But I had not reckoned with Tama Usang Weng, husband of the shaman whose plans to revive her skills and throw a spiritual barrier around Long Teru had been so abruptly terminated by Kasi. Tama Usang was, after Kasi, the most important singer of the death songs. It stood level with the veranda directly in front of the room of the headman, with whom I maintained formal residence. It looked like one of the storage sheds under the line of trees by the riverside, but enabled me to have my own cooking arrangements and not be a drain on the headman's stores.

It had been necessary because Long Teru was an old house, and crowded, with no spare rooms. Meanwhile status considerations made the headman unwilling to have me build on either end. Only newcomers would do that, poor immigrants from other communities, and the Figure 4 Oppis Pita. The longhouse is behind, with its steeply pitched shingle roof. The stairs at right lead up to the apartment of the headman. Photograph by Michael Melai Usang. Struggle 41 headman was reluctant to set me in that light. The back of the longhouse was reserved for kitchens, and that left only one option.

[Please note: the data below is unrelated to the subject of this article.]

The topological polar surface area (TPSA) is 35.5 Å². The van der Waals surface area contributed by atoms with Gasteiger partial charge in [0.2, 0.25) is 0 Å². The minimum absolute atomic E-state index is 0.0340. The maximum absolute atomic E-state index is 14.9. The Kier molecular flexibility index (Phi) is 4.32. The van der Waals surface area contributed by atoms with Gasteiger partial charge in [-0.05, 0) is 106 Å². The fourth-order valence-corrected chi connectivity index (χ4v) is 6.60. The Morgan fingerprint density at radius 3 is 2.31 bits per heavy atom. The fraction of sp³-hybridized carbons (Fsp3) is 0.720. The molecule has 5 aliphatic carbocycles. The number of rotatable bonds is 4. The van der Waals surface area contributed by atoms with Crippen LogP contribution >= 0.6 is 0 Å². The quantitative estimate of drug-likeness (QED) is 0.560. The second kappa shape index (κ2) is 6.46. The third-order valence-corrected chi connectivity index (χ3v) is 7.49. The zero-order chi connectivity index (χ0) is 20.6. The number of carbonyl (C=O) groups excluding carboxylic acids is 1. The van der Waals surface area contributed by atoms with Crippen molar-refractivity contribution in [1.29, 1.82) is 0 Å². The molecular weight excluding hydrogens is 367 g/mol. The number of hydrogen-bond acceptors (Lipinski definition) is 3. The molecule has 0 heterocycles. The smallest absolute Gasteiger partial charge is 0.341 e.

From my point of view, it was a good compromise. I had a pleasant view of the river on one side, so I could see who was coming and going, and on the other a panorama of anything going on on the veranda. At night a glance told me who was sitting up late to socialize or watch a shaman in action. This was odd behavior, but I had become accustomed to Tama Usang's idiosyncrasies and sudden enthusiasms. He sat me down next to him in the darkest part of the room, and began to whisper in my ear. He had decided that since I planned to leave soon, the time had come to tell me all about the death songs.